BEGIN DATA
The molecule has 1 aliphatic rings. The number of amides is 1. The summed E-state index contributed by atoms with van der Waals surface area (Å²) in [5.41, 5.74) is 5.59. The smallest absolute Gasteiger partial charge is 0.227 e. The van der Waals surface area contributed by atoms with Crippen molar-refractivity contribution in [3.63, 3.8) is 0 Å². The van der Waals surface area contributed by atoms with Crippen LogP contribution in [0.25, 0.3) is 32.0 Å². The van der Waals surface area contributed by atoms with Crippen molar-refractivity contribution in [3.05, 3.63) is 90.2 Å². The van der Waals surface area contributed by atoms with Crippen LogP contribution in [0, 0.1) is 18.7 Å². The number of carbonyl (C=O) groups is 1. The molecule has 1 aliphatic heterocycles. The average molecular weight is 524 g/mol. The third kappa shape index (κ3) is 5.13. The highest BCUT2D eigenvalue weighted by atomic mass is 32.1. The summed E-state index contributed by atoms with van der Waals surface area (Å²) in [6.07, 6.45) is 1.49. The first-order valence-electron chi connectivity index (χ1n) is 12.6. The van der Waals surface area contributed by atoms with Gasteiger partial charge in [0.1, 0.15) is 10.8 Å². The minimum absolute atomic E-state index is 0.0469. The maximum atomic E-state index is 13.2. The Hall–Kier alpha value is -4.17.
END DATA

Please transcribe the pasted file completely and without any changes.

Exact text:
The molecule has 1 aliphatic rings. The number of amides is 1. The summed E-state index contributed by atoms with van der Waals surface area (Å²) in [5.41, 5.74) is 5.59. The smallest absolute Gasteiger partial charge is 0.227 e. The van der Waals surface area contributed by atoms with Crippen molar-refractivity contribution in [3.63, 3.8) is 0 Å². The van der Waals surface area contributed by atoms with Crippen LogP contribution in [0.25, 0.3) is 32.0 Å². The van der Waals surface area contributed by atoms with Crippen molar-refractivity contribution in [3.05, 3.63) is 90.2 Å². The van der Waals surface area contributed by atoms with Crippen LogP contribution in [0, 0.1) is 18.7 Å². The number of carbonyl (C=O) groups is 1. The molecule has 1 aliphatic heterocycles. The average molecular weight is 524 g/mol. The third kappa shape index (κ3) is 5.13. The highest BCUT2D eigenvalue weighted by atomic mass is 32.1. The summed E-state index contributed by atoms with van der Waals surface area (Å²) in [6.07, 6.45) is 1.49. The first-order valence-electron chi connectivity index (χ1n) is 12.6. The van der Waals surface area contributed by atoms with Gasteiger partial charge in [0.1, 0.15) is 10.8 Å². The minimum absolute atomic E-state index is 0.0469. The maximum atomic E-state index is 13.2. The Hall–Kier alpha value is -4.17.